The benefits cap is popular – but it isn’t right

The government’s proposed £26,000 cap on benefits for those out of work applies irrespective of circumstances and the family’s history. It will hit two groups: those with very large families, wherever they live, and people with three children or more in private rented accommodation in London and some of the south east.

It is easy to say that people should not have children if they cannot afford them. Applying a benefits cap retrospectively, to children who already exist, makes no sense as a policy of deterrence. If you want to disincentivise the poor from having children, the cap should apply to children as yet unconceived.

We do not know whether ‘conception deterrence’ works. To find out we should look at whether either the number of children born to parents on benefits rose when benefits were more generous. Then we would know whether economics enters people’s decision to conceive.

The second affected group are those with three children, who rent privately, and who lose their jobs, particularly if they are in London. These are people with reasonable work histories, who have never been in sufficient need to qualify for social housing. Equally they are not sufficiently affluent for a mortgage. This group includes many manual workers and people with relatively low skills. Think of the people who work for removals companies, and lose their jobs in the recession, because of the fall in house sales.

After rent, council tax, and utilities, someone with 4 children living in Tolworth, the cheapest part of Kingston, will have to live on 62p per day. That has to cover everything: food, school uniform, loo paper, the lot. It is clearly impossible to live on this. If you change the family circumstances a little, you can change the 62p figure – either up or down. But it is broadly accurate for a large number of those affected.

It seems strange to say to someone who has worked for 15 years, that on their first day out of work they will be plunged into poverty. Nor can we assume that they will have savings of any amount. The IFS record that 50% of people in Britain have less than £1000 in savings, and economic theory – income smoothing – argues that people with children should not save at that point in their lifecycle.

This group is surely part of the ‘Tory working class coalition’ that the party needs to command a majority. To tell them that they must either move to a one or two bedroom flat, be cold, or move to Merthyr Tydfil – where their employment prospects are much worse – makes no sense, socially, politically, or economically. At very least a grace period, of say six months, or even a year given the current state of the job market, would make sense.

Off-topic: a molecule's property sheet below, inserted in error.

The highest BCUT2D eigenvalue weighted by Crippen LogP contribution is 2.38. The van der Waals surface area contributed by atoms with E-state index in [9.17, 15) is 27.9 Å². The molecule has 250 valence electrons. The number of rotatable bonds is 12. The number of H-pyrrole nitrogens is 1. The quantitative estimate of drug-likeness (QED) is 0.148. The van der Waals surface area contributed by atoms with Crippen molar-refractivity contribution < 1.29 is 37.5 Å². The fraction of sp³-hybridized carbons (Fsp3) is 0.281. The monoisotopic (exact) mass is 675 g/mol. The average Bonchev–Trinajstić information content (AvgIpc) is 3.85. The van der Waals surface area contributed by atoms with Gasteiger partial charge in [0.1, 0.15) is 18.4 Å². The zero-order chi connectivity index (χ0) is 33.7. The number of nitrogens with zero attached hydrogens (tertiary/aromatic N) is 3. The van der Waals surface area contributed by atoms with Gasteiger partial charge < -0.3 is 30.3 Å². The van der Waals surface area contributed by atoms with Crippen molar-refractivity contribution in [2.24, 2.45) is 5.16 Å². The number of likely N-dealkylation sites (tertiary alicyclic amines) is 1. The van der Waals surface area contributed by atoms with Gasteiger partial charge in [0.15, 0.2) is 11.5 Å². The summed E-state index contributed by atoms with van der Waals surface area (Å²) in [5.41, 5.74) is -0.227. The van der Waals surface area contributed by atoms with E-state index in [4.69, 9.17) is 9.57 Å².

It is sensible to cap individual parts of the benefit system – such as constraining where people can live. But to set an overall cap, irrespective of your history or circumstances, saves little, and will cause considerable hardship in a fairly arbitrary manner. The cap is popular, but it isn’t right, and may well become less popular once the effects become apparent.

Tim Leunig also discusses the benefit cap for the Guardian here.

10 thoughts on “The benefits cap is popular – but it isn’t right”

  1. Posted 27/01/2012 at 14:11 | Permalink

    Is this analysis based on a large scale simulation which could suggest just how many people would be affected in the way you describe, or is this based on hypothetical households?
    Is there any level of cap you could support?
    I agree that welfare benefits for the well-off should be cut, but this would have little impact on the “benefits culture” problem which is what the coalition wants to attack: its not just a means of cutting public spending.

  2. Posted 27/01/2012 at 14:14 | Permalink

    I am not quite sure why you say that the focus is on a family who has worked – surely it is just as likely to be a family who have never been in work. But, in any case, as a bit of a neutral in this debate, here are two arguments in favour and two arguments against your case:

    In favour
    1. It also discriminates in favour of people in council accommodation and against people in private accommodation assuming that the council (or so-called social) accommodation has the rent subsidised.

    2. This could have been an opprtunity to re-inject an contributory element (i.e. the cap does not apply for 12 months in every 10 years of contribution history or something). I do not favour the merging of NI and income tax, I favour the re-creation of a clearer contributory principle prior to privatisation.